2006-06-03

Aubrey de Grey, anti-aging crusader

I just read an interesting article about Aubrey de Grey, a biologist bent on stopping the process of aging. Although his ideas may seem radical, he's published in some mainstream journals, like Science.

This article
is mostly about the man himself. It portrays him as a charismatic visionary, "[impatient] with stragglers in the march toward extreme longevity." He has a "thorax-long" beard, and wears a knitted cap. He's childless, and married a biologist 19 years older than himself. Naturally, someone so eccentric could only be a computer scientist by formal training.

The article also goes into a surprising amount of detail about what specific problems de Grey sees as contributing to aging, including mutations, "accumulation of intracellular junk," etc. Reading that list makes me want to spend the rest of my life in a bubble.

The author, Sherwin Nuland, is pretty down on de Grey's philosophy of life extension. He seems to view it as unnatural and socially disruptive. However, Sherwin himself is a medical doctor, in fact a surgeon who has "cared for around 10,000 patients" according to the article. He never explains why his own contributions to "life extension" are so much more virtuous than de Grey's.

All of Nuland's arguments against de Grey can be used as arguments against modern medicine. If extending the maximum life of one man from 100 years to 1000 is a crime against nature, surely handing out penicilin makes you the equivalent of an eco-hitler. Or vaccinating people's kids against smallpox. The list goes on and on.

In fact, there's good reasons to believe that modern medicine, and modern society in general, has turned natural selection on its head. Perhaps the damage to the gene pool can only be fixed by the "gene tweakers" and other researchers Nuland claims to be so horrified by.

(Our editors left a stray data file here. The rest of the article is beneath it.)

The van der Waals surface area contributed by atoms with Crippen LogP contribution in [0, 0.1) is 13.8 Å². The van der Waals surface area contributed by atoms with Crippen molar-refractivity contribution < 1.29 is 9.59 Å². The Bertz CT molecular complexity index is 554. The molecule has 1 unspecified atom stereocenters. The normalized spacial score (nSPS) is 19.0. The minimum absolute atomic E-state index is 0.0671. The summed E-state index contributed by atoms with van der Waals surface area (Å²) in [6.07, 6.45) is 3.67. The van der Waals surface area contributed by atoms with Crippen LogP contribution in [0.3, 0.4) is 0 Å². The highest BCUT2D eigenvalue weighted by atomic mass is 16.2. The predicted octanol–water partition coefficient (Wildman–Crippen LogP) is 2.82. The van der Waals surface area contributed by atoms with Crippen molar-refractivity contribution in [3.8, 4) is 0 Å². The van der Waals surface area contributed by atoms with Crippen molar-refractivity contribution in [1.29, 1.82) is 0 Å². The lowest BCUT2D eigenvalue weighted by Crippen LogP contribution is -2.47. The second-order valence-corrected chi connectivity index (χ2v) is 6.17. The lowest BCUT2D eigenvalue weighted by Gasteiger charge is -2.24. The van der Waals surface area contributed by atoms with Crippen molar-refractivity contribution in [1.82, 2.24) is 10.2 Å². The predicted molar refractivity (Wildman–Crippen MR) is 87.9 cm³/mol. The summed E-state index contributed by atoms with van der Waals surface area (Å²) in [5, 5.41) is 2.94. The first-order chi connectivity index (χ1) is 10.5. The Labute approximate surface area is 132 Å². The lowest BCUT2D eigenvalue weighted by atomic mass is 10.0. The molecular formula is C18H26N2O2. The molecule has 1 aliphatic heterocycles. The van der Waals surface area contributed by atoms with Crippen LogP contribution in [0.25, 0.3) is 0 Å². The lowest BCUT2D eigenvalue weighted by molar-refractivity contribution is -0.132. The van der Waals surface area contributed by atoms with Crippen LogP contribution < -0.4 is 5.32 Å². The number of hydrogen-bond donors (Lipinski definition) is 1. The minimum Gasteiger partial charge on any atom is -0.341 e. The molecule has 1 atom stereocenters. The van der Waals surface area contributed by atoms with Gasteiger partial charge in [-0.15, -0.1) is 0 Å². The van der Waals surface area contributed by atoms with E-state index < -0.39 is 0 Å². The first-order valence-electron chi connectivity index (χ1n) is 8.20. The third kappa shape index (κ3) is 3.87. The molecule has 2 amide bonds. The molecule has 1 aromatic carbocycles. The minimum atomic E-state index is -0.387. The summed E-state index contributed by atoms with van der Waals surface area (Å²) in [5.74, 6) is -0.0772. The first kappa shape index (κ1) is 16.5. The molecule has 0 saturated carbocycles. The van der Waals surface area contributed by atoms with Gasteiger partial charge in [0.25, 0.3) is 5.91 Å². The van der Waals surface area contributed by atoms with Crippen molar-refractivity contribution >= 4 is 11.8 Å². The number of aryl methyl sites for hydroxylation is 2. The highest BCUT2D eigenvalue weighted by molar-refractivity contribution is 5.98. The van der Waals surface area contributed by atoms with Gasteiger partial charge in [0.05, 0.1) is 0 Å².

Of course, the advantage of being a technologist is that you don't usually have to win the hearts and minds of the populace. Once a new technology is invented, it will almost always be adopted without any public debate or discussion. So Nuland's arguments may turn out to be quite irrelevant, similar to the arguments of people who thought trains would ruin the countryside, or sewing machines would destroy the sewing industry.

As for myself, I would be happy to live to be 1000, given a certain minimum quality of life. I'm not sure if I'm up for eternity, but I certainly want more than just a century.

2 Comments:

At 8:23 PM, Anonymous Bob said...

but the sewing machine DID destroy the sewing industry! It, of course, replaced it with something else.....

 
At 11:42 PM, Blogger RareCactus said...

Right, and that's why it's an example of the kind of "progress by fiat" that I was talking about. Sorry if my phrasing was a little poor there.

 

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